A federal judge on Wednesday sentenced President Donald Trump’s former campaign chairman, Paul Manafort, to 43 months of additional prison time.
Washington, D.C., federal judge Amy Berman Jackson sentenced the 69-year-old Manafort to 60 months in prison on the first of two criminal conspiracy counts lodged by special counsel Robert Mueller.
But 30 of those months will be served concurrently with Manafort’s prior sentence in a separate case, also lodged by Mueller.
Jackson sentenced Manafort to 13 months of consecutive prison time on his second criminal count. Jackson’s final sentence came in below the maximum sentence of 10 years allowed under federal sentencing guidelines.
“I am sorry for what I have done and for all the activities that have gotten us here today,” Manafort told Jackson before she delivered her sentence.
“I will be 70 years old in a few weeks. My wife is 66. She needs me. I need her. I ask you to think of this and our need for each other,” Manafort said in an emotional plea to the judge.
Manafort’s combined sentences will put him behind bars for 7½ years.
Jackson admonished Manafort before delivering her judgment.
“Saying I’m sorry I got caught is not an inspiring plea for leniency,” Jackson said.
“A significant portion” of Manafort’s career “was spent gaming the system,” she added.
Less than a week earlier, Manafort had been sentenced to 47 months in another case lodged by Mueller in Virginia federal court.
In that case, Manafort was convicted on eight criminal counts including bank fraud, tax fraud and failing to file a foreign bank account report. Federal guidelines suggested Manafort’s crimes warranted a sentence of between 19 and 24 years locked up — a determination Mueller’s prosecutors did not object to.
But federal judge T.S. Ellis sentenced Manafort to less than four years in prison, saying at the sentencing that Manafort had lived an “otherwise blameless life.” Manafort was also ordered to pay a $50,000 fine, which was the lowest amount provided for by federal guidelines.
Ellis had previously criticized Mueller of lodging the bank fraud charges merely as a way to pressure Manafort into cooperating with the special counsel’s ongoing investigation of Russian interference and possible Trump-campaign collusion during the 2016 presidential election.
At the Virginia sentencing last Thursday, Manafort made a plea for pity from the judge, telling him it “would be a gross understatement” to say he has “been humiliated and ashamed” over his highly publicized involvement in Mueller’s probe.
Mueller’s team has accused Manafort of hiding millions of dollars in income from the U.S. government in offshore accounts, and lying to banks to secure millions of dollars in loans. Much of that money, prosecutors argued, was used to maintain Manafort’s opulent lifestyle.
Jackson said Wednesday morning that her decision “what is happening today is not or can not be a revision of a sentence that is imposed by another court.”
Manafort pleaded guilty to two counts of conspiracy on the eve of his second trial in Washington. He had agreed to cooperate with the Russia probe as part of the deal. But that agreement collapsed after prosecutors accused him of lying to them on multiple subjects.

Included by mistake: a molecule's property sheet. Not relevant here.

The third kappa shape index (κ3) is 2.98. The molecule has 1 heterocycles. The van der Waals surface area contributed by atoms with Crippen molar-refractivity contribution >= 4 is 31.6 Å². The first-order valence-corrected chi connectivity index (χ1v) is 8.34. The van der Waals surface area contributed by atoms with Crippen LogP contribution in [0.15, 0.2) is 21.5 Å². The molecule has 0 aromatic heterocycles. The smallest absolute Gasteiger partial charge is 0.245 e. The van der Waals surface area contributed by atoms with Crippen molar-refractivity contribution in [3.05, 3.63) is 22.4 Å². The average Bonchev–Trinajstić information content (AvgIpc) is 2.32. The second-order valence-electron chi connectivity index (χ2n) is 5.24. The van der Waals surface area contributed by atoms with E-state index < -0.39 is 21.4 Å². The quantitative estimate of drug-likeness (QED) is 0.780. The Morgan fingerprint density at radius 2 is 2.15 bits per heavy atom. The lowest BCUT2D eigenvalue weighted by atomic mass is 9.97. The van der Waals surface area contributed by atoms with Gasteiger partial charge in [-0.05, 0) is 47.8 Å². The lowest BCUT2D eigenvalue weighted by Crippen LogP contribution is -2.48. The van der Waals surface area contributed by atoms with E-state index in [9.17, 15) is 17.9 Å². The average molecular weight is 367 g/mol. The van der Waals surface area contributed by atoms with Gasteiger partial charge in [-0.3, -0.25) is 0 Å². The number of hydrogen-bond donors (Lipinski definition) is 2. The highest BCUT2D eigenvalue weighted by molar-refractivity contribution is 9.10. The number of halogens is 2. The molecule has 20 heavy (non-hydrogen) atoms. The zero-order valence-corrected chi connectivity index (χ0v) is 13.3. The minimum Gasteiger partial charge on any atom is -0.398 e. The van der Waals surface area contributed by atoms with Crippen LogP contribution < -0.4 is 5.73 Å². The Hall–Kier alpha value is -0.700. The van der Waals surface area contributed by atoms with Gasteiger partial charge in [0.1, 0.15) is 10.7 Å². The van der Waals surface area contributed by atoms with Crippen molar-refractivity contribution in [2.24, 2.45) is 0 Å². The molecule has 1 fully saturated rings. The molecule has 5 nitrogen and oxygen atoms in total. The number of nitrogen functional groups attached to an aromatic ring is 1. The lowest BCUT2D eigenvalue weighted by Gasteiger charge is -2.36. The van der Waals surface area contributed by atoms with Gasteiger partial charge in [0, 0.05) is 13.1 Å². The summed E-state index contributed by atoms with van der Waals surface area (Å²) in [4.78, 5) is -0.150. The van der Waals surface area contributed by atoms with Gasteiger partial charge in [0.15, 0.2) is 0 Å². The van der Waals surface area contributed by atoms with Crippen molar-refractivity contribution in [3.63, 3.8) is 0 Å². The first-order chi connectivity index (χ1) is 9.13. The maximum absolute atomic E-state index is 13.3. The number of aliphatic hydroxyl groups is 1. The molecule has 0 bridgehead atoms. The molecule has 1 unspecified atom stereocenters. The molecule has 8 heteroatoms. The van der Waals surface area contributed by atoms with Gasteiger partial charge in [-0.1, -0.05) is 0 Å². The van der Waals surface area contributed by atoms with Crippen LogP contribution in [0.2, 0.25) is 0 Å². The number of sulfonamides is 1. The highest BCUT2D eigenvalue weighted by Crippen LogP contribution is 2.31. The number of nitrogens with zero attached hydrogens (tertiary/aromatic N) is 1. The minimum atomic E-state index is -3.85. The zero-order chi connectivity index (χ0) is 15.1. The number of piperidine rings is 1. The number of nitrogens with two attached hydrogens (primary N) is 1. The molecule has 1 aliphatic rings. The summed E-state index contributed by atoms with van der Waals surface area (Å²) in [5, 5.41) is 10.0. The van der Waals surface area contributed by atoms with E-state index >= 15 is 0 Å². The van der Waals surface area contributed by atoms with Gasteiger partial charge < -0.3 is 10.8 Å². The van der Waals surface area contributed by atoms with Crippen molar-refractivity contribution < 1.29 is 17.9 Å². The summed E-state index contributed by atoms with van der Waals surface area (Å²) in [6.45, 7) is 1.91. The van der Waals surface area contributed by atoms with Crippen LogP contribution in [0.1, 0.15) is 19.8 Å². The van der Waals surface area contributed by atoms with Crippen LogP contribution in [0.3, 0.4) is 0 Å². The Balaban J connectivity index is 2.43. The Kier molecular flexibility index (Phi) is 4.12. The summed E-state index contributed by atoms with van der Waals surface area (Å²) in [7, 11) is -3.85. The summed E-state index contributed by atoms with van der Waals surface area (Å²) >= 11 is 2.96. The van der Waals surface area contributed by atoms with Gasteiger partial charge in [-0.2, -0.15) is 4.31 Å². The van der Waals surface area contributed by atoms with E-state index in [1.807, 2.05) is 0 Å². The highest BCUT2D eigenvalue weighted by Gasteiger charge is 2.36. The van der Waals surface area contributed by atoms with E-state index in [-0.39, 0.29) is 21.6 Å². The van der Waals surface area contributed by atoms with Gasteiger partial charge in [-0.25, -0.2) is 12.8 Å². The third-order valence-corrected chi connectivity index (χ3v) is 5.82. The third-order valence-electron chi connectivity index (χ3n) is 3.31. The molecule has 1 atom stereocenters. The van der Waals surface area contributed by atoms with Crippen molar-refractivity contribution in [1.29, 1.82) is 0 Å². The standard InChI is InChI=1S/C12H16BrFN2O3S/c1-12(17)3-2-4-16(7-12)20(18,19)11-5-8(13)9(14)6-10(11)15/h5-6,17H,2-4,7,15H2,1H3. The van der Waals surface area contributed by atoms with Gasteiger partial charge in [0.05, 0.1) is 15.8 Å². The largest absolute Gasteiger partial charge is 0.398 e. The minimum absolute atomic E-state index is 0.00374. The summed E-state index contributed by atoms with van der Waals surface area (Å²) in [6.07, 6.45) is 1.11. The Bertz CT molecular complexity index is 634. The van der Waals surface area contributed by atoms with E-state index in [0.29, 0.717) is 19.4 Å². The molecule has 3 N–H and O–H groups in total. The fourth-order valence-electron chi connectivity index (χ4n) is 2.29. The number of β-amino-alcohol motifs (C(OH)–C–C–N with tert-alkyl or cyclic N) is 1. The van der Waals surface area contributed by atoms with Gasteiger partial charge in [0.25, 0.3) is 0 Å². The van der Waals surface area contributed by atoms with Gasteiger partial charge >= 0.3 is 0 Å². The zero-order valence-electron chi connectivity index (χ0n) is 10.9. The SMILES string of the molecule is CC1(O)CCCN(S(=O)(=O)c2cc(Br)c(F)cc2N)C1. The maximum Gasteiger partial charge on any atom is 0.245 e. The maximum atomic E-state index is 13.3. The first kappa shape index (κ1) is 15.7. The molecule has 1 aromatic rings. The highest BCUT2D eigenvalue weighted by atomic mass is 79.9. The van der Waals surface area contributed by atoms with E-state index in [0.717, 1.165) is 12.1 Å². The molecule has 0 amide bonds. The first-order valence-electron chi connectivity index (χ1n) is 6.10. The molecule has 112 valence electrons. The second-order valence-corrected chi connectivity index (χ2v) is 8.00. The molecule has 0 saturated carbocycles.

As in his sentencing last week, Manafort appeared in court in a wheelchair, though he swapped his green prison garb for a dark suit with a purple tie. His attorneys say Manafort has suffered from health issues, including “severe gout,” after Jackson ordered him to jail pending trial after prosecutors accused him of tampering with potential witnesses in the case. Manafort has been held in jail in Alexandria since June.
Jackson ruled on several disputes between the prosecution and the defense before issuing Manafort’s sentence Wednesday.
She denied to amend her ruling from February that Manafort had lied to prosecutors in breach of his plea deal, saying that the special counsel’s office “proved beyond a preponderance of evidence that Mr. Manafort intentionally gave false testimony.”
But Jackson did decide to give Manafort credit for accepting responsibility “given his plea and given his sworn admissions in court.”
Jackson also ruled that an enhancement to sentencing guidelines for having leadership role in criminal activity, laid out in a pre-sentence report, should apply to Manafort.
Prosecutor Andrew Weissman, in remarks to the judge, tried to stress the severity of Manafort’s crimes.
Tampering with witnesses “goes to the heart of the American criminal justice system,” Weissman said. Manafort “served to undermine, not promote, American ideals of honesty, transparency and playing by the rules.”
Weissman said that Manafort violated the Foreign Agents Registration Act, not only by submitting a “woefully false and incomplete” filing in June 2017, but by getting “many other people and entities to violate the act.”
Manafort’s lawyer, Kevin Downing, argued that the few other FARA violations in recent history have involved conduct that was largely different from Manafort’s.
Downing also said that the extreme level of attention the media has paid to Manafort’s case should be considered in sentencing.
“The media attention, political motivation and disagreement is so unreal in this particular instance and so out of whack with what another case would have looked like if we didn’t have a special counsel,” Downing said.
“But for a short stint as a campaign manager in a presidential election, I don’t think we’d be here today,” he added.
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